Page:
Red River Falling
While it’s not a concern…yet…Grand Forks officials are starting to keep an eye on river flows along the Red Lake and Red Rivers. Drought conditions have had a significant impact on river flows this summer. Flows on the Red Lake through Crookston (MN) are below 100 c-f-s and the Red River through greater grand Forks is below the 900 c-f-s mark. Grand Forks Public Works Director Todd Feland says the city typically pulls about 80-percent of its drinking water supply from the Red Lake River because it’s easier to treat. Feland says if they start pulling more water from the Red River the treatment costs will go up. He says one of the reasons for the increased cost is the amount of Devils Lake water in the system and increased sulfate levels. Greg Gust of the National Weather Service says at least half or more of the flow in the Red River going past Grand Forks / East Grand Forks is the result of water releases from Devils Lake.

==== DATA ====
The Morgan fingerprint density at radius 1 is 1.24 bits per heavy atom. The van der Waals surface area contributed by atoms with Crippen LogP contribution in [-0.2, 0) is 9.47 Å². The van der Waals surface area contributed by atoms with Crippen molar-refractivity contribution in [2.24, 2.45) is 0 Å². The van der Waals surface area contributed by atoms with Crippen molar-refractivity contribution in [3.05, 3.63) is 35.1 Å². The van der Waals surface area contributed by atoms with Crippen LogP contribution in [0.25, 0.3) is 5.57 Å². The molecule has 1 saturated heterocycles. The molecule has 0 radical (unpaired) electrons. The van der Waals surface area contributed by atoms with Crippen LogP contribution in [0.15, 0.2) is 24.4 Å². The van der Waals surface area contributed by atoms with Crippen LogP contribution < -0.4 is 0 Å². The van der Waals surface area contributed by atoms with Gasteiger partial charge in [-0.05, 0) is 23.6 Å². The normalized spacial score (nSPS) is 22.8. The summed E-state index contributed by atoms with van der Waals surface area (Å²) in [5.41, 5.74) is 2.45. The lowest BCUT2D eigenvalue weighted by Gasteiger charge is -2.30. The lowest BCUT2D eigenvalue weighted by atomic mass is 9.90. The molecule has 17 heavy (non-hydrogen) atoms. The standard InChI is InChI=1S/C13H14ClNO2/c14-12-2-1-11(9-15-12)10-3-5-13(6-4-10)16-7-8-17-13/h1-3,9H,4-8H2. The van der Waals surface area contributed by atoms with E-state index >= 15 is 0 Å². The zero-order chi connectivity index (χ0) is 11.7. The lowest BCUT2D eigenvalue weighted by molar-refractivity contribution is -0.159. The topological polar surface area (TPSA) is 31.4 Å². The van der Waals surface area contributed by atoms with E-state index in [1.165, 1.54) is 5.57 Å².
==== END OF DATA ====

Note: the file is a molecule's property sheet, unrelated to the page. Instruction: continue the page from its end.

Devils Lake is down about two-and-a-half feet from the record set in June of last year. Grand Forks and East Grand Forks water officials met this week to compare notes as both cities intensify monitoring efforts.